voting stock ballot election

Baton Rouge, look to Shreveport to see your electoral future.

Earlier this month across Louisiana, the last round of 2018 elections occurred. In the state’s third-largest city, incumbent Democrat Mayor Ollie Tyler went down in flames to political novice and fellow Democrat Adrian Perkins, whose largely nonideological campaign focused on Tyler’s administrative missteps.

Perkins’ political origins make President Donald Trump look like a swamp denizen. The 33-year-old hadn’t lived in Shreveport any of his adult life until a few months ago, first serving in the Army and afterward graduating from law school. When he touched the screen displaying the November general election ballot, that marked the first time in his life he ever had voted.

As stunning as it seems that such a rank outsider could win, and by a convincing 28 points, this event followed a pattern seen in New Orleans years earlier. In 2002, political rookie and business executive Ray Nagin defeated four elected officials and the city’s recent police chief to become mayor. Although active in civic causes after his return to the city nearly two decades before, he had no connection to established political organizations.

A black Democrat like the three previous mayors, Nagin won despite his runoff opponent outpolling him in precincts with a high proportion of black registrants. Since the late 1970s, with the exception of Sidney Barthelemy’s 1986 triumph, victorious mayors had won by scooping up huge majorities of the black vote against a white candidate in the runoff.

But by the end of the millennium, enough Orleans Republicans — mainly whites — realized that while their dwindling numbers meant they couldn’t keep a Democrat out of the mayor’s office, they could decide which one to let in. Given a choice in 2002 between liberal Democrats from established political factions and an outsider who shied away from explicit support of leftist policies, they chose Nagin.

Shreveport reached that inflection point this year. In the general election, while Perkins won only a couple of precincts with at least 90 percent black registration, he also won a couple of precincts with at least 90 percent white registration despite two competitive white Republicans in the race. In the runoff, in most of the supermajority black precincts, he ran slightly behind Tyler but rolled up huge margins against her in the supermajority white precincts.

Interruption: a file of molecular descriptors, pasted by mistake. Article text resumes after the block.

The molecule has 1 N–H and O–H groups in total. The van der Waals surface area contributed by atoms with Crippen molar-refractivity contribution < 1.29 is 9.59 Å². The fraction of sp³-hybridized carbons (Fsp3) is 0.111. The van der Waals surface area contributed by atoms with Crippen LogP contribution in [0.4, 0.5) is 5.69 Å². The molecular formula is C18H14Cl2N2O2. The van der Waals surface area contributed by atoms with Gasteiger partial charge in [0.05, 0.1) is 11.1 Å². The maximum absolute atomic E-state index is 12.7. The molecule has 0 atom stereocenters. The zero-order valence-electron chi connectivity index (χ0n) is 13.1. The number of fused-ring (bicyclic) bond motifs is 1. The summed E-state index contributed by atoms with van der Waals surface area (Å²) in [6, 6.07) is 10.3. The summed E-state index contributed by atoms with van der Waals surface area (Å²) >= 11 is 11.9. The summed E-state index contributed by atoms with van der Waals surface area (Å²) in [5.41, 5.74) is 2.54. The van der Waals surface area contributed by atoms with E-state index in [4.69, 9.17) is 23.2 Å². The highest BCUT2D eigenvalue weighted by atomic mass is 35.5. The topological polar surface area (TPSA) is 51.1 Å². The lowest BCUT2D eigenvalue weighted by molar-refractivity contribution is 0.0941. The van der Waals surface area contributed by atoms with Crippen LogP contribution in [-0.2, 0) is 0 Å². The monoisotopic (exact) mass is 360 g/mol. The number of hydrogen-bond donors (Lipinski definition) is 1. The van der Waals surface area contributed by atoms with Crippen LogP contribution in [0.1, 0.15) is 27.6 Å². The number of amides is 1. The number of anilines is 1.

Enough Shreveport Republicans — also mainly whites — had acted like their New Orleans counterparts. Understanding they didn’t have the numbers to elect a conservative from the GOP, they threw their support behind the black Democrat outsider Perkins.

Looking down the road, the impact of Orleans Republicans has withered as their numbers have melted away, now barely reaching 10 percent of registrants. Still, polling indicated the 2017 candidate considered more of an outsider, LaToya Cantrell, won the office with around half of white voters, who comprise only about 36 percent of the electorate.

Within a few years, East Baton Rouge Republicans may come to a similar reckoning.

The 2017 American Community Survey estimates that whites have a plurality of the parish population, exceeding blacks by about 8,000, and black Democrats have served as mayor-president for the past 14 years.

Although demography isn’t destiny, parish trends should soon create a metropolitan partisan imbalance similar to what's presently citywide in Shreveport and characteristic of Orleans Parish two decades ago. That will encourage city-parish Republicans to gravitate toward less ideological, outsider black Democrats for mayor-president, disrupting the future plans of today’s political elites.

Jeff Sadow is an associate professor of political science at Louisiana State University-Shreveport. He is author of a blog about Louisiana politics at and writes about Louisiana legislation at Follow him on Twitter, @jsadowadvocate or email His views do not necessarily express those of his employer.